How can we tackle the climate crisis by changing the way we travel, eat and use energy? This question was at the heart of hundreds of Peer Parliament debates held across Europe from November 2021 to March 2022. Groups of friends, family members and colleagues came together to discuss how to make our transport, energy, food and consumption more sustainable – and their views have been heard by not only by climate policy experts at the European Commission, but also by the Commission’s Executive Vice-President in charge of the European Green Deal, Frans Timmermans.
“This transition affects everyone. It’s going to impact everyone’s life. It’s going to impact all the choices we make. What we eat, how we live, how we move around,” explained Executive Vice-President Frans Timmermans at the online event Shaping the EU’s Climate Transition: Citizens Take the Floor, on 29 April. “To have the possibility to incorporate the citizens in the design ensures their support,” he added.
WHAT IDEAS DID CITIZENS HAVE?
- Integrated rail networks across Europe, more night trains and easy booking
- More bike garages at workplaces
- A quota for the number of flights a person can take each year – and a market to exchange the rights to fly
- Flexible working to reduce travel
- Incentives to switch to renewables
- Support for low-income families to buy energy-saving devices
- More consumer information and education
- Personal emissions budgets and tradable allowances
- Legal action against greenwashing
What was it like to host a Peer Parliament?
Merilin Paalo from Estonia organised a Peer Parliament with her Baltic League volleyball team on the nine-hour bus journey to a match in Lithuania. Her group felt very strongly about low-cost plane tickets.
“You can buy a plane ticket from Estonia to Italy for about €10 – that is too tempting. Air fares clearly don’t take environmental impacts into account, and this isn’t fair.” Everyone in her group said they would take the train if it was cheaper, because it’s more scenic and comfortable.
For Merilin, the discussion was both stimulating and enjoyable. “We focused on sustainable mobility, which was a great theme for our bus journey! We all enjoyed the opportunity to share information, discuss and discover some of the biggest hurdles to climate action we all face.”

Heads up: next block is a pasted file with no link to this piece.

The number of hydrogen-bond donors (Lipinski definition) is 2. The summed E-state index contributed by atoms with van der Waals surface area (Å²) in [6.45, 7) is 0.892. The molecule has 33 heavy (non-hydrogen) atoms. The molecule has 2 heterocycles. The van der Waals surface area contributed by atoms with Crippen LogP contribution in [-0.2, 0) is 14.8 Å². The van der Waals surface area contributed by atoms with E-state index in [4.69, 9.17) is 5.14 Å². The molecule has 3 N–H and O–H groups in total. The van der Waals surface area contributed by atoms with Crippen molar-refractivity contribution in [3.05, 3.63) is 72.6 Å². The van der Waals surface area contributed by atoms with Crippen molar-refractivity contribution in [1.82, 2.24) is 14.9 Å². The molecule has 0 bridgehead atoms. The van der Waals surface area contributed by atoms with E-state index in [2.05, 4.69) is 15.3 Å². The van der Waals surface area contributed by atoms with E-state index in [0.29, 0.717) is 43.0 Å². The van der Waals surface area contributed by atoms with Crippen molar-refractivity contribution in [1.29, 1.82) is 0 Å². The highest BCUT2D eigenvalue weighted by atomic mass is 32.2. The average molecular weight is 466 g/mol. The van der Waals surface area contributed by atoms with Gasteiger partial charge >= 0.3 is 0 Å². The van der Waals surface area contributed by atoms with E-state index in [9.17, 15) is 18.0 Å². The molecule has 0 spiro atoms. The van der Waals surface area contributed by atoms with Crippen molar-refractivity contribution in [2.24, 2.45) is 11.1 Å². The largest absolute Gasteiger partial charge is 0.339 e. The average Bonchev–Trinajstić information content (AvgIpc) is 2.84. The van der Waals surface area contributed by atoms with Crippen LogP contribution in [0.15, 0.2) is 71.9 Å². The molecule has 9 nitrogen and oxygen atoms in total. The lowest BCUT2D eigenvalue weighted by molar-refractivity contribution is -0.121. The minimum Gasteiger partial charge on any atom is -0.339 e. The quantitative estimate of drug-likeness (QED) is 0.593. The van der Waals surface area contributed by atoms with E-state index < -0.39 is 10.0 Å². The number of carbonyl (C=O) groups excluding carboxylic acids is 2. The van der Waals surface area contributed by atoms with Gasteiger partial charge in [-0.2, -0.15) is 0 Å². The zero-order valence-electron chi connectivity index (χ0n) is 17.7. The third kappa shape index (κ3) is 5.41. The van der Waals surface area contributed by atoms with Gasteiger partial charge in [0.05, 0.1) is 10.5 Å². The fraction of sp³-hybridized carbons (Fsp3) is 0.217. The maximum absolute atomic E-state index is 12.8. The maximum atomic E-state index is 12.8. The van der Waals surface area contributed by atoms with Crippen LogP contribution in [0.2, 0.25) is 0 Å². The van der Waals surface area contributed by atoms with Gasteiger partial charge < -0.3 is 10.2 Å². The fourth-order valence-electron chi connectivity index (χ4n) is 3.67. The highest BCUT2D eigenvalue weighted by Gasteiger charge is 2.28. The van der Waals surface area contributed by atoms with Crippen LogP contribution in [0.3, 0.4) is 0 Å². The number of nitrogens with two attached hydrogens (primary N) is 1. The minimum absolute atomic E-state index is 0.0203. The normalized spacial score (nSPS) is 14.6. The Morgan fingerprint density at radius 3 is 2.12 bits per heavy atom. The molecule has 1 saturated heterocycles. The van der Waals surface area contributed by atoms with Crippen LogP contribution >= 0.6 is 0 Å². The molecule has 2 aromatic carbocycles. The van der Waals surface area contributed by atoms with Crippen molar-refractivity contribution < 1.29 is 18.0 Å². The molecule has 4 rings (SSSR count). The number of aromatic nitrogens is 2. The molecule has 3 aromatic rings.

Many of her fellow volleyball players were frustrated with public transport in Tallinn. “Taking public transport involves changing a lot and waiting for ages. And we don’t even have night buses, so doing something like going to the cinema is really difficult without a car.” One suggestion her team came up with is city bike-rental schemes that extend to the suburbs (where many of her teammates live), along with more bike lanes.
In fact, Tallinn is keen to keep improving its sustainable mobility infrastructure. Since 2013, public transport has been free for inhabitants, but now, the city has even set itself the goal that citizens should be able to reach all necessary infrastructure within 15 minutes by using soft transport modes, such as cycling, walking, roller-skating. The “Tallinn 2035” strategy also addresses the city’s plans to reduce its greenhouse gas emissions and become climate neutral in the future, as well as its action on climate adaptation, biodiversity protection, sustainable energy and food production – among much more.
And this approach is being noticed and rewarded. For leading the way in environmentally friendly urban living, as well as for its commitment to ambitious environmental improvement, Tallinn has received the European Green Capital 2023 award.
PEER PARLIAMENTS IN NUMBERS
461 -The total number of Peer Parliaments that were held across 26 EU countries
78 - The largest number of Peer Parliaments held in one country (Poland)
Italian Climate Pact Ambassador Maria Giulia Fiore organised a Peer Parliament with a group of school children aged 10-14 and their families. “I thought that talking to little ones would be a good lever for influencing older generations. The atmosphere was certainly exciting – they were curious and eager to share their solutions!”
Her group wanted to see people eat more vegetables and less meat, potentially thanks to subsidies for ecological agriculture, lower taxes on non-animal products, and bans on pesticides. Making restaurants and supermarkets donate, compost or recycle leftover food was another idea.
Maria noted that young people care deeply about the conditions of animals living in on intensive farms and the negative impact that eating meat has on nature: “For the future of citizen engagement on climate issues, we must make young people protagonists and use formats like Peer Parliaments to take their concerns seriously.”
DID YOU KNOW…?
Across all Peer Parliaments, sustainable food and consumption was the most discussed topic.
In Slovakia, people called for a ban on using energy made from fossil fuels.
Italy and Slovenia’s Peer Parliaments thought coal-dependent regions should receive more support to make the green transition.
Malta and Portugal’s Peer Parliaments supported a ban on single-use plastic bottles.
What were the results and how can I get involved?
All of the Peer Parliament results fed into the Conference on the Future of Europe – an opportunity for European citizens to debate Europe’s challenges and priorities, which concluded on 9 May 2022. Through the conference’s multilingual digital platform, results are now available to anyone, anywhere in Europe.
Europe’s future climate policies will only succeed if we design them for people and with people. So why not host your own Peer Parliament with friends, family, neighbours, students or colleagues and share the results on social media using the hashtags #EUClimatePact and #PeerParliaments?
- Publication date
- 30 May 2022